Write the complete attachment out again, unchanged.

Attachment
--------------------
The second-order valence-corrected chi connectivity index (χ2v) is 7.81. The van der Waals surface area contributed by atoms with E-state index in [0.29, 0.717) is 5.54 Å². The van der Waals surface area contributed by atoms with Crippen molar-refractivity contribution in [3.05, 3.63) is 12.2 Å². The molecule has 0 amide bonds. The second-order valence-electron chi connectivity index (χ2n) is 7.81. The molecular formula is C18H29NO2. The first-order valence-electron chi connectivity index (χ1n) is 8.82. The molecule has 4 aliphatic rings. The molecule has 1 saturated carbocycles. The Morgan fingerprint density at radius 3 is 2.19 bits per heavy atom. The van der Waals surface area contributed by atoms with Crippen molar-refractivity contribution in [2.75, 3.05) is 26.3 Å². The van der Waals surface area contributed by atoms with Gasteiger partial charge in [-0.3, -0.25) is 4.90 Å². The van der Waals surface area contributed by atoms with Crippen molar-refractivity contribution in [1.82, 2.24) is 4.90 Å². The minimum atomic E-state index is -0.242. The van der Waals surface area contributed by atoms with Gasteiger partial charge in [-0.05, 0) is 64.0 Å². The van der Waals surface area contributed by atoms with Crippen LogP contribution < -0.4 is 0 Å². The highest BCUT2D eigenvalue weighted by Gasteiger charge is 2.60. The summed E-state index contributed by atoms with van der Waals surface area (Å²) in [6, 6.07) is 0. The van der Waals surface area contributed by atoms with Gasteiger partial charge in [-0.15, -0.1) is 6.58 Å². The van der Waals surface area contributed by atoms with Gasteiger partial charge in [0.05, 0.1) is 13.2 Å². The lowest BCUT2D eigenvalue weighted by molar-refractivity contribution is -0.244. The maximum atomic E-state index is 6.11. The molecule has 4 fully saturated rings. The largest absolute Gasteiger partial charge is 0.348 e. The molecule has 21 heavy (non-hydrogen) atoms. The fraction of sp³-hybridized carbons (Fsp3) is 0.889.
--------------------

The second-order valence-corrected chi connectivity index (χ2v) is 7.81. The van der Waals surface area contributed by atoms with E-state index in [0.29, 0.717) is 5.54 Å². The van der Waals surface area contributed by atoms with Crippen molar-refractivity contribution in [3.05, 3.63) is 12.2 Å². The molecule has 0 amide bonds. The second-order valence-electron chi connectivity index (χ2n) is 7.81. The molecular formula is C18H29NO2. The first-order valence-electron chi connectivity index (χ1n) is 8.82. The molecule has 4 aliphatic rings. The molecule has 1 saturated carbocycles. The Morgan fingerprint density at radius 3 is 2.19 bits per heavy atom. The van der Waals surface area contributed by atoms with Crippen molar-refractivity contribution in [2.75, 3.05) is 26.3 Å². The van der Waals surface area contributed by atoms with Gasteiger partial charge in [-0.3, -0.25) is 4.90 Å². The van der Waals surface area contributed by atoms with Crippen molar-refractivity contribution in [1.82, 2.24) is 4.90 Å². The minimum atomic E-state index is -0.242. The van der Waals surface area contributed by atoms with Gasteiger partial charge in [-0.05, 0) is 64.0 Å². The van der Waals surface area contributed by atoms with Crippen LogP contribution < -0.4 is 0 Å². The highest BCUT2D eigenvalue weighted by Gasteiger charge is 2.60. The summed E-state index contributed by atoms with van der Waals surface area (Å²) in [6, 6.07) is 0. The van der Waals surface area contributed by atoms with Gasteiger partial charge in [-0.15, -0.1) is 6.58 Å². The van der Waals surface area contributed by atoms with Gasteiger partial charge in [0.05, 0.1) is 13.2 Å². The lowest BCUT2D eigenvalue weighted by molar-refractivity contribution is -0.244. The maximum atomic E-state index is 6.11. The molecule has 4 fully saturated rings. The largest absolute Gasteiger partial charge is 0.348 e. The molecule has 21 heavy (non-hydrogen) atoms. The fraction of sp³-hybridized carbons (Fsp3) is 0.889.